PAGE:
Release Date(s)1959 (September 27, 2011)
Studio(s)MGM (Warner Bros.)
- Film/Program Grade: A+
- Video Grade: A+
- Audio Grade: B+
- Extras Grade: A+
Ten years ago when classic film fans were railing at the lack of classic titles on DVD, Warner Bros. tossed out one of its then infrequent such bones in the form of a DVD-18 release of William Wyler’s 1959 version of Ben-Hur. Those who acquired that disc will recall a fairly decent effort, but one somewhat compromised by some framing and colour fidelity issues. Five years later Warners addressed those deficiencies and then some, in a new four-disc collector’s edition DVD set of the film. Now, six years further on, Ben-Hur arrives on Blu-ray with a version that truly stands up to its designation as an Ultimate Collector’s Edition.
The work on this release began several years ago and has involved a $1 million restoration frame by frame from an 8k scan of the original 65mm camera negative. It had been hoped to have the work completed in time for a 2009 release (hence the 50th anniversary designation that still appears in the release title), but the meticulous process took longer than expected and to Warners’ credit, they did not rush it to meet an artificial marketing deadline.
Ben-Hur relates the story of Judah Ben-Hur (Charlton Heston), a wealthy leader of the Jewish ruling class in Judea. When his boyhood friend Messala (Stephen Boyd) returns to Jerusalem as its new tribune, the two reunite, but it is clear that both have different allegiances now – Ben-Hur to his people in Judea and Messala to the Roman rulers. Messala’s orders are to restore order to Judea, but Ben-Hur refuses to cooperate and the friendship between the two dies, with Ben-Hur and his family soon falsely arrested. How Ben-Hur manages to survive being condemned to the life of a galley slave, reclaim his former power, resolve the conflict with Messala, and eventually determine the fate of his mother and sister forms the bulk of the film’s more than 3½ hour running time. The film is subtitled as a story of the Christ and Jesus is present at critical junctures of the plot, playing a pivotal role.
By the late 1950s, MGM was on the proverbial slippery slope to bankruptcy. It had never really adapted to the changing landscape of the times – the advent of television, the film industry’s loss of control over its theatre chains – and a succession of bloated films that failed or were only marginally successful at the box office had placed the fabled studio in jeopardy. The response was to make one giant roll of the dice with a film that would be a remake of one of the company’s most successful silent epics – Ben-Hur. Responsibility was handed to veteran MGM producer Sam Zimbalist who proceeded to spend $19 million including promotional costs, the most that MGM had ever expended on a production. Where did the money go? Consider some of the following statistics. For Ben-Hur, more than 300 sets covering 148 acres, most of them at Cinecitta Studios in Rome, were used. The chariot race arena took up 18 acres in itself and was one of the most expensive sets ever constructed. Its construction utilized 1 million feet of lumber, 250 miles of metal tubing, 1 million pounds of plaster, and 40 thousand tons of sand from nearby beaches of the Mediterranean Sea. Props for the film numbered over a million. And Ben-Hur was filmed in MGM Camera 65, a widescreen process using film 65mm wide and cameras that cost $100,000 each. The chariot race sequence alone cost $1 million requiring 3 months of shooting time and 8000 extras. The film-going public responded. Ben-Hur grossed $76 million worldwide and put MGM on safe ground again, at least for a while. Unfortunately there was one cost that couldn’t be recouped – the life of Sam Zimbalist. He died of a heart attack during production, likely attributable to the stress of the epic production so pivotal to MGM’s future.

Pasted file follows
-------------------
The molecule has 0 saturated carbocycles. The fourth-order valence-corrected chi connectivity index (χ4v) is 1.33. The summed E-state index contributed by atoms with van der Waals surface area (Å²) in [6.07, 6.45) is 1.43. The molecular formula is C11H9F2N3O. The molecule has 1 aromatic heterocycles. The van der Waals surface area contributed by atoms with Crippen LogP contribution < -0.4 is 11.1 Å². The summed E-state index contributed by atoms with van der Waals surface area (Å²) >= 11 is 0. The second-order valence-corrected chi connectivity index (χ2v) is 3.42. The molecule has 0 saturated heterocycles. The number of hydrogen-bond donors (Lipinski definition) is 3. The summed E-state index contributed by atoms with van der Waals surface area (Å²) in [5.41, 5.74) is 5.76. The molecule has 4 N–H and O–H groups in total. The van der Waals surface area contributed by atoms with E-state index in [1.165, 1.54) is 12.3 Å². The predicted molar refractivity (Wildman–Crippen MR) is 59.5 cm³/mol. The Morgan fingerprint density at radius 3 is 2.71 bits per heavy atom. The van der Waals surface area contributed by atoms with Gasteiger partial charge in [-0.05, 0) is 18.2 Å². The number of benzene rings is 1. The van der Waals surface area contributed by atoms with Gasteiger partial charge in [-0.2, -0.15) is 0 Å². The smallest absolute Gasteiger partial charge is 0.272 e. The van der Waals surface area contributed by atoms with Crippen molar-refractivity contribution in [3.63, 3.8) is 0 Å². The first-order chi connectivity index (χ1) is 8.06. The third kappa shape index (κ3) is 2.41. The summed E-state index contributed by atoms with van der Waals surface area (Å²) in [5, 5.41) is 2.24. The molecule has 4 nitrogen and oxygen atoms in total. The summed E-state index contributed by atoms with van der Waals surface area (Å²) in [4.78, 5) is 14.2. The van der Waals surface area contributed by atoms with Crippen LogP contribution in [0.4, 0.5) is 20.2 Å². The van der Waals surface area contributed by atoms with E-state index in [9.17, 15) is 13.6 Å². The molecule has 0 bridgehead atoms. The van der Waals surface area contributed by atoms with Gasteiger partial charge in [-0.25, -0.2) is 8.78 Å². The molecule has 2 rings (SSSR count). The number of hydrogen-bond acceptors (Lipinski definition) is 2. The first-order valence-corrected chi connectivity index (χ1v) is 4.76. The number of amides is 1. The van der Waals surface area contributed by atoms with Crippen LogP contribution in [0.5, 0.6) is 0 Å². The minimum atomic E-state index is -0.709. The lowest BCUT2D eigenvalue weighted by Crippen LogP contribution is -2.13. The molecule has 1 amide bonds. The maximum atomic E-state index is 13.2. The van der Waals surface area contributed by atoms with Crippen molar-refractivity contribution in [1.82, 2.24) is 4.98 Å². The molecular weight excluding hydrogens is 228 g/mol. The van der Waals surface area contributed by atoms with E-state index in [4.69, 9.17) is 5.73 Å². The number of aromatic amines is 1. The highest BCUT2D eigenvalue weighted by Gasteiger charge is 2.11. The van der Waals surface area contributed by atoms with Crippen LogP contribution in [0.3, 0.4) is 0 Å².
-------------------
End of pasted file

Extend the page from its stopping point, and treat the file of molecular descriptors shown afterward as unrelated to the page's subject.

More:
While the attention to detail and the amount of money invested was prodigious for the time, the film’s success really rests on three things – the direction of William Wyler, the acting of Charlton Heston in the title role, and the execution of the famous chariot race.
At the beginning there were questions about William Wyler’s ability to handle a widescreen epic, for he had always been best known for more intimate dramas. Wyler himself had doubts, complaining that “the extreme width of the frame took in everything important and unimportant and eventually caused the audience’s eye to wander”. But the finished product belied Wyler’s concerns. It was a masterly blend of spectacle and intimacy. Critical response to Wyler’s work was strongly positive although not unanimously so.
Charlton Heston’s work occasioned a similar reaction. The character Ben-Hur and Charlton Heston are virtually synonymous now, but Heston was certainly not the first choice for the role. Burt Lancaster had been offered the role and later Rock Hudson was considered. Cesare Danova, one of several Italian actors, was also a candidate. Once Wyler was signed to direct, however, Heston was quickly finalized in the role, partly as a consequence of his work with Wyler on the latter’s most recent film The Big Country (1958). Heston proved to be a great choice although Wyler had to push Heston hard to get the sort of performance he wanted. Certainly, Ben-Hur contains one of Heston’s most expressive jobs of acting. It was also a marathon job with Heston appearing in all but a handful of the film’s many scenes. Heston’s work won him the 1959 Best Actor Academy Award – a worthy win, even though it is fashionable to deride his efforts now in favour of others among that year’s candidates (such as Jack Lemmon and Tony Curtis in Some Like It Hot or Cary Grant in North by Northwest).